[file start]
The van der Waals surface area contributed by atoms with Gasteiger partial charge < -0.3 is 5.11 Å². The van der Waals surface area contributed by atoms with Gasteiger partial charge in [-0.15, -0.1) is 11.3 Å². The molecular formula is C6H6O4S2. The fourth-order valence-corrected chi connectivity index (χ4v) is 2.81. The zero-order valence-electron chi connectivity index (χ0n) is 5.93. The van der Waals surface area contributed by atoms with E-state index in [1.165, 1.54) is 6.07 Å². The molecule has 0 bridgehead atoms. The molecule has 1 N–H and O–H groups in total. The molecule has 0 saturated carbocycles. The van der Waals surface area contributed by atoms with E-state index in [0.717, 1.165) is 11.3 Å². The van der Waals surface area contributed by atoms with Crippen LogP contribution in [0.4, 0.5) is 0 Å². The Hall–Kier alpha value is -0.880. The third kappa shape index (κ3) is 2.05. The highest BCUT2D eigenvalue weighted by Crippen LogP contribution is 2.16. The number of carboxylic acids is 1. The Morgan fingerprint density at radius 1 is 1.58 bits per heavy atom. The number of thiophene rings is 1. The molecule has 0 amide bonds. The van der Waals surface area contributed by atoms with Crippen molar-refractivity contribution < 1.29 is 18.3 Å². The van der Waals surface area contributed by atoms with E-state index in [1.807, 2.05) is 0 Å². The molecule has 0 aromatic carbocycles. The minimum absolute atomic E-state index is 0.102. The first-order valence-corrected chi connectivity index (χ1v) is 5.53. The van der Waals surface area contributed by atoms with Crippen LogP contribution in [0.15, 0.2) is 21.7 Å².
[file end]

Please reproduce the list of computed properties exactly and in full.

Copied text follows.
The van der Waals surface area contributed by atoms with Gasteiger partial charge < -0.3 is 5.11 Å². The van der Waals surface area contributed by atoms with Gasteiger partial charge in [-0.15, -0.1) is 11.3 Å². The molecular formula is C6H6O4S2. The fourth-order valence-corrected chi connectivity index (χ4v) is 2.81. The zero-order valence-electron chi connectivity index (χ0n) is 5.93. The van der Waals surface area contributed by atoms with E-state index in [1.165, 1.54) is 6.07 Å². The molecule has 0 bridgehead atoms. The molecule has 1 N–H and O–H groups in total. The molecule has 0 saturated carbocycles. The van der Waals surface area contributed by atoms with E-state index in [0.717, 1.165) is 11.3 Å². The van der Waals surface area contributed by atoms with Crippen LogP contribution in [0.4, 0.5) is 0 Å². The Hall–Kier alpha value is -0.880. The third kappa shape index (κ3) is 2.05. The highest BCUT2D eigenvalue weighted by Crippen LogP contribution is 2.16. The number of carboxylic acids is 1. The Morgan fingerprint density at radius 1 is 1.58 bits per heavy atom. The number of thiophene rings is 1. The molecule has 0 amide bonds. The van der Waals surface area contributed by atoms with Crippen molar-refractivity contribution < 1.29 is 18.3 Å². The van der Waals surface area contributed by atoms with E-state index in [1.807, 2.05) is 0 Å². The molecule has 0 aromatic carbocycles. The minimum absolute atomic E-state index is 0.102. The first-order valence-corrected chi connectivity index (χ1v) is 5.53. The van der Waals surface area contributed by atoms with Crippen LogP contribution in [0.15, 0.2) is 21.7 Å².